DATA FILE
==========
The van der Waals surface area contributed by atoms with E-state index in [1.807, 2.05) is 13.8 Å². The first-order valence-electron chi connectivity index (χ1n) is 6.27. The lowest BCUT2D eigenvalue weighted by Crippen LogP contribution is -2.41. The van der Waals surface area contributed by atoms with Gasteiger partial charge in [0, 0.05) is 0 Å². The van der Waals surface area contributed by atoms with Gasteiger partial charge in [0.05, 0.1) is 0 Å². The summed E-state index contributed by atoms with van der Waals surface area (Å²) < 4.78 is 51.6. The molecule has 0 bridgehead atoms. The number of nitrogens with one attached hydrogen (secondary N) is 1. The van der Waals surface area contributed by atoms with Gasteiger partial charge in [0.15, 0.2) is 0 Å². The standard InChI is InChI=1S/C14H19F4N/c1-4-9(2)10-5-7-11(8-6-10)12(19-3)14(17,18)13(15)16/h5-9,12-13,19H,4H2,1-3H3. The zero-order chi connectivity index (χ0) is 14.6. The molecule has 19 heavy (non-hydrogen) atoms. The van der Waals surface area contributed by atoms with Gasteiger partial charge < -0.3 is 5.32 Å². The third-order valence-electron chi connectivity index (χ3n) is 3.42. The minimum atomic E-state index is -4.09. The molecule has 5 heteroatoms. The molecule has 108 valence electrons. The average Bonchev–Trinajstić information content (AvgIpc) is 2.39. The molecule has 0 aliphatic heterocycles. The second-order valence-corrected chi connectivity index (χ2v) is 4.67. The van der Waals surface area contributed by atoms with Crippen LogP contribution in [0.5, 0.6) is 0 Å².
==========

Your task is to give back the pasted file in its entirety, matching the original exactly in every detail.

The van der Waals surface area contributed by atoms with E-state index in [1.807, 2.05) is 13.8 Å². The first-order valence-electron chi connectivity index (χ1n) is 6.27. The lowest BCUT2D eigenvalue weighted by Crippen LogP contribution is -2.41. The van der Waals surface area contributed by atoms with Gasteiger partial charge in [0, 0.05) is 0 Å². The van der Waals surface area contributed by atoms with Gasteiger partial charge in [0.05, 0.1) is 0 Å². The summed E-state index contributed by atoms with van der Waals surface area (Å²) < 4.78 is 51.6. The molecule has 0 bridgehead atoms. The number of nitrogens with one attached hydrogen (secondary N) is 1. The van der Waals surface area contributed by atoms with Gasteiger partial charge in [0.15, 0.2) is 0 Å². The standard InChI is InChI=1S/C14H19F4N/c1-4-9(2)10-5-7-11(8-6-10)12(19-3)14(17,18)13(15)16/h5-9,12-13,19H,4H2,1-3H3. The zero-order chi connectivity index (χ0) is 14.6. The molecule has 19 heavy (non-hydrogen) atoms. The van der Waals surface area contributed by atoms with Gasteiger partial charge < -0.3 is 5.32 Å². The third-order valence-electron chi connectivity index (χ3n) is 3.42. The minimum atomic E-state index is -4.09. The molecule has 5 heteroatoms. The molecule has 108 valence electrons. The average Bonchev–Trinajstić information content (AvgIpc) is 2.39. The molecule has 0 aliphatic heterocycles. The second-order valence-corrected chi connectivity index (χ2v) is 4.67. The van der Waals surface area contributed by atoms with Crippen LogP contribution in [0.5, 0.6) is 0 Å².